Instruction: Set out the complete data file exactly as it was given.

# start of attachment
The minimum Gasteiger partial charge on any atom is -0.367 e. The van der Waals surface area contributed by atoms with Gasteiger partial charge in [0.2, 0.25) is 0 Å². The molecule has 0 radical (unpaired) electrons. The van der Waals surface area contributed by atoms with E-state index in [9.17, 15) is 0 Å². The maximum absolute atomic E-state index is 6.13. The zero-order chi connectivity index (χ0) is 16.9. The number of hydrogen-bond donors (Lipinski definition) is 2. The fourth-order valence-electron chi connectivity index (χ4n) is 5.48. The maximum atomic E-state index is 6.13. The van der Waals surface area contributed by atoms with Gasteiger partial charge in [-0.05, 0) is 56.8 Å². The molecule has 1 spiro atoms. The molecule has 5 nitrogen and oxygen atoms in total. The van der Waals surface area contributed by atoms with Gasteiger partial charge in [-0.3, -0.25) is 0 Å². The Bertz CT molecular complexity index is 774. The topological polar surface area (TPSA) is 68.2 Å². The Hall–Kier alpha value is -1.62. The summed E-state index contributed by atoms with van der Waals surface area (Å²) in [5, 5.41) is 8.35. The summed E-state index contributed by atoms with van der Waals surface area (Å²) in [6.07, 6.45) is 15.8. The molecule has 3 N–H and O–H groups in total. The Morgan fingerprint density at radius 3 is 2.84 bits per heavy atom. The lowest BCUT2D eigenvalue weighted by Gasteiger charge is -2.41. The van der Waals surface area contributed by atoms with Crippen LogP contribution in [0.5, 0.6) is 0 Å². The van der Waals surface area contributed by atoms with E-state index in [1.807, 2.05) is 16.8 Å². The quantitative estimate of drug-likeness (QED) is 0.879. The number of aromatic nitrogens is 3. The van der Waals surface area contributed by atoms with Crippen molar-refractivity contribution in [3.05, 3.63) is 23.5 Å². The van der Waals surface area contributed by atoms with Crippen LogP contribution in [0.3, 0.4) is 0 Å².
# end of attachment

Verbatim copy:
The minimum Gasteiger partial charge on any atom is -0.367 e. The van der Waals surface area contributed by atoms with Gasteiger partial charge in [0.2, 0.25) is 0 Å². The molecule has 0 radical (unpaired) electrons. The van der Waals surface area contributed by atoms with E-state index in [9.17, 15) is 0 Å². The maximum absolute atomic E-state index is 6.13. The zero-order chi connectivity index (χ0) is 16.9. The number of hydrogen-bond donors (Lipinski definition) is 2. The fourth-order valence-electron chi connectivity index (χ4n) is 5.48. The maximum atomic E-state index is 6.13. The van der Waals surface area contributed by atoms with Gasteiger partial charge in [-0.05, 0) is 56.8 Å². The molecule has 1 spiro atoms. The molecule has 5 nitrogen and oxygen atoms in total. The van der Waals surface area contributed by atoms with Gasteiger partial charge in [-0.3, -0.25) is 0 Å². The Bertz CT molecular complexity index is 774. The topological polar surface area (TPSA) is 68.2 Å². The Hall–Kier alpha value is -1.62. The summed E-state index contributed by atoms with van der Waals surface area (Å²) in [5, 5.41) is 8.35. The summed E-state index contributed by atoms with van der Waals surface area (Å²) in [6.07, 6.45) is 15.8. The molecule has 3 N–H and O–H groups in total. The Morgan fingerprint density at radius 3 is 2.84 bits per heavy atom. The lowest BCUT2D eigenvalue weighted by Gasteiger charge is -2.41. The van der Waals surface area contributed by atoms with Crippen LogP contribution in [0.5, 0.6) is 0 Å². The van der Waals surface area contributed by atoms with E-state index in [1.807, 2.05) is 16.8 Å². The quantitative estimate of drug-likeness (QED) is 0.879. The number of aromatic nitrogens is 3. The van der Waals surface area contributed by atoms with Crippen molar-refractivity contribution in [3.05, 3.63) is 23.5 Å². The van der Waals surface area contributed by atoms with Crippen LogP contribution in [0.3, 0.4) is 0 Å².